To Empower without Condescension


There is a habit I have witnessed within a multitude of places in the perinatal support realm. It is the habit of treating women who are struggling as if they were instead their infants. The habit of “Oh, she’s not well enough to do this yet, tell her to do x,y, or z instead” or “What is she THINKING” when a mother attempts to regain her foothold in the world at large as a normal human being.

It disgusts me.

Mothers with mental health issues are still adults.

They have a sense of self, intelligence, a sense of the way life is meant to be lived, and they know how to do what needs to be done. Right now, however, they may need a little bit of support. That does not mean, however, that we lay them down, swaddle them, stick a pacifier in their mouths, and treat them as if they are infants who need every thing done for them.

Why on earth is it that we do this to those who are suffering and struggling?

Their very fight is one dedicated to returning to the person they once were and want to be again. When you treat them as an infant, you decry their struggle. You strip the person they once were completely out of the equation, turning it into a pointless battle. In fact, when you treat them this way, you are doing more harm than good.

I would not want to be demeaned when I reached out for support – would you?

When a mother reaches out for help, she has managed to gather enough courage to say “I can’t do this on my own.” Respect her strength and audacity.

When a mother reaches out for help, she expects to be heard. Hear her voice, her adult voice, and respond in kind.

When a mother reaches out for help, she expects to be met with compassion and respect. Do that. Do not belittle her behaviour or her requests. Guide her, refer her, but dear God, do NOT tear her down any more than she has already been torn down.

One of my primary goals when women reach out to me for support is to respect them as adults, as humans, as independent women who are temporarily scared shitless by the dark hole surrounding them. They do not need me to baby them any more than a soldier needs to be babied after being injured during war. They don’t need me yelling at them either, but you get what I mean.

Strike a balance. Be compassionate, respectful, firm, and guiding, but do NOT demean, belittle, or treat a woman as incapable of participating in her own recovery. The second you deem a woman as incapable of participating in her own recovery, you have opened the door to defeat.

If we expect to help others recover, we must empower them without condescension. If we cannot do this, we absolutely should not be in the field of helping others because we are only harming.

Hear, respect, respond, guide, empower, let go.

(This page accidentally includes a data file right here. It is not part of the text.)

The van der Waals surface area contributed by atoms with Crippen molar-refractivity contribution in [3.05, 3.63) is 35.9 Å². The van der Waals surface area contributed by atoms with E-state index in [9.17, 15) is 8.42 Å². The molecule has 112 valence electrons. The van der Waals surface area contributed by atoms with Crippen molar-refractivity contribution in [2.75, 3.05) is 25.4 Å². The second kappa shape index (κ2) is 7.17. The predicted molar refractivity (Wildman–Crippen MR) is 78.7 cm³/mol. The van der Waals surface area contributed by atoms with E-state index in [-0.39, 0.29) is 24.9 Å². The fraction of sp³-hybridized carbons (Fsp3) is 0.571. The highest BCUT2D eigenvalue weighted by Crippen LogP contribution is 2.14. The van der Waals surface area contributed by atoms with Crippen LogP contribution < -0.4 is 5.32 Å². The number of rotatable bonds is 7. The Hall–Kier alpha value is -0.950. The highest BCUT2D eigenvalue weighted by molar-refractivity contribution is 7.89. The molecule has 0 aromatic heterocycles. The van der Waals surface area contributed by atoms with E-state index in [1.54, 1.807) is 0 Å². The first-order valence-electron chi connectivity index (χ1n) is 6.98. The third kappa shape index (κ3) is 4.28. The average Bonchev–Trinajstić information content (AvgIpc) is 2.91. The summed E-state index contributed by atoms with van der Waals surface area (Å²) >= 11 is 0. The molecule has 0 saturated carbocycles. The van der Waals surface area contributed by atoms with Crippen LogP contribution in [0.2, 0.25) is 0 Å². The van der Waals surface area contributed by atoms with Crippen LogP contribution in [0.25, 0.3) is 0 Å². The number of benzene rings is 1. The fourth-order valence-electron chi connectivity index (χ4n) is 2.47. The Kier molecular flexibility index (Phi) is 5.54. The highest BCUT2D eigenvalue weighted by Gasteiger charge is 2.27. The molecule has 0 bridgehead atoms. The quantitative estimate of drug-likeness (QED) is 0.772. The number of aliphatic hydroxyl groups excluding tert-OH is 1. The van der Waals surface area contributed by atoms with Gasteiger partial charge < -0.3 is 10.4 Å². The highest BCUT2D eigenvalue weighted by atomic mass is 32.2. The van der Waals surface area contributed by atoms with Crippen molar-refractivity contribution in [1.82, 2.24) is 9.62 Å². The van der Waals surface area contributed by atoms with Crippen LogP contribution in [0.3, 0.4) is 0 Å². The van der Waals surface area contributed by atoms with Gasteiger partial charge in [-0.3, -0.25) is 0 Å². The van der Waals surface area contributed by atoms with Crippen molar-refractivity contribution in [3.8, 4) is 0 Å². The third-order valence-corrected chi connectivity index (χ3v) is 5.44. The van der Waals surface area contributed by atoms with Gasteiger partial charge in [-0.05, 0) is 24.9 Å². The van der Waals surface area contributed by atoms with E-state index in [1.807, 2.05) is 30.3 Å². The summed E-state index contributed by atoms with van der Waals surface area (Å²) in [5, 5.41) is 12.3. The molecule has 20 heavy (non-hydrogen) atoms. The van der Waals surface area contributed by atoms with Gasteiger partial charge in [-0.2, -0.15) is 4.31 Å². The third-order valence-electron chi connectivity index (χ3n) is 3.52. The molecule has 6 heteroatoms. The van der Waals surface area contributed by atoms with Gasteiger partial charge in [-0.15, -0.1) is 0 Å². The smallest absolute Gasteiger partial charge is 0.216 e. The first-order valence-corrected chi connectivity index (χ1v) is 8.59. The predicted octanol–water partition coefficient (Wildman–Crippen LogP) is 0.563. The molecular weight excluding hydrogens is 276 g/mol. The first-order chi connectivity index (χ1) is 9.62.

These are the basic rules by which I operate. Simple. Straightforward. Rooted in compassion.

The next time someone reaches out to you with a mental health issue -postpartum or not- keep these words in mind. You might be surprised at how far it will get you – and how many lives it will save.

Being Me


Growing up female is tricky business. There’s so much we’re expected to do, expected to say, nod, smile, grin, hide the negative, put on your happy face, kiss ass, kick ass, love this because everyone else does and OH MY GOD don’t do that because it’s not lady like.

I’d like to take a second to thank my parents for not raising me to bow down to those around me but instead taking the time to encourage me to question everything, dig deeper, be strong, to foster my desire and passion for writing, and above all else, raising me to be HAPPY.

Sure there are things they wish I was doing instead of what I am doing right now, a vision they probably had for my life but they have always supported me…or at least made me feel supported in whatever I chose as my path.

So for me, when I’m not happy, I have failed. When I’m not myself, I have failed. I haven’t failed when I don’t kiss someone’s ass just because I should. I haven’t failed because I haven’t achieved some sort of materialistic goal. I haven’t failed because things aren’t in some sort of perfect magical sublime order (although my OCD disagrees vehemently with that statement).

Things could be better, sure. I’d really love to be employed. That would rock. But I’m not. What I am is fulfilled. There’s not a paycheck with that, no, but there is peace, happiness, and a strong sense of self. I am doing, right now, exactly what I am meant to be doing.

What anyone happens to think of that does not matter to me.

It doesn’t matter to me that someone thinks I *should* be getting paid. Or that I *should* be doing this or I should have tried harder at that. Wanna know why? That worry is theirs to bear, not mine. That worry is not on my back.

I’ve survived hell more than a few times. Yes, others have gone through worse hells but this one, this one is mine. Filled with potholes of chronic pain, Postpartum Mood Disorders, loss to cancer, addiction of a spouse, a special needs baby, divorce, and the struggle to redefine myself after living an a hostile environment for so very long – an environment which I allowed to completely turn my sense of self inside out.

I’m writing this in response to a post over at Schmutzie’s place entitled “We Can Become Known”. Go read it. I guarantee you’ll be empowered to write a post of your own. If not, it’ll give you something to think about for a bit.

When I was in therapy, one of the TOUGHEST things my therapist asked me was “Do you know who you are? Really know who you are?” Then she challenged me with this beauty…”I don’t think you’ve ever truly shown your true self to anyone, not even to yourself.”

Wow.

You try sitting across from someone who has just said this to you and stay tear-free as you realize, “Fuck. No. I haven’t. FUCK. Who the hell am I???” Yeah. That session rocked my world.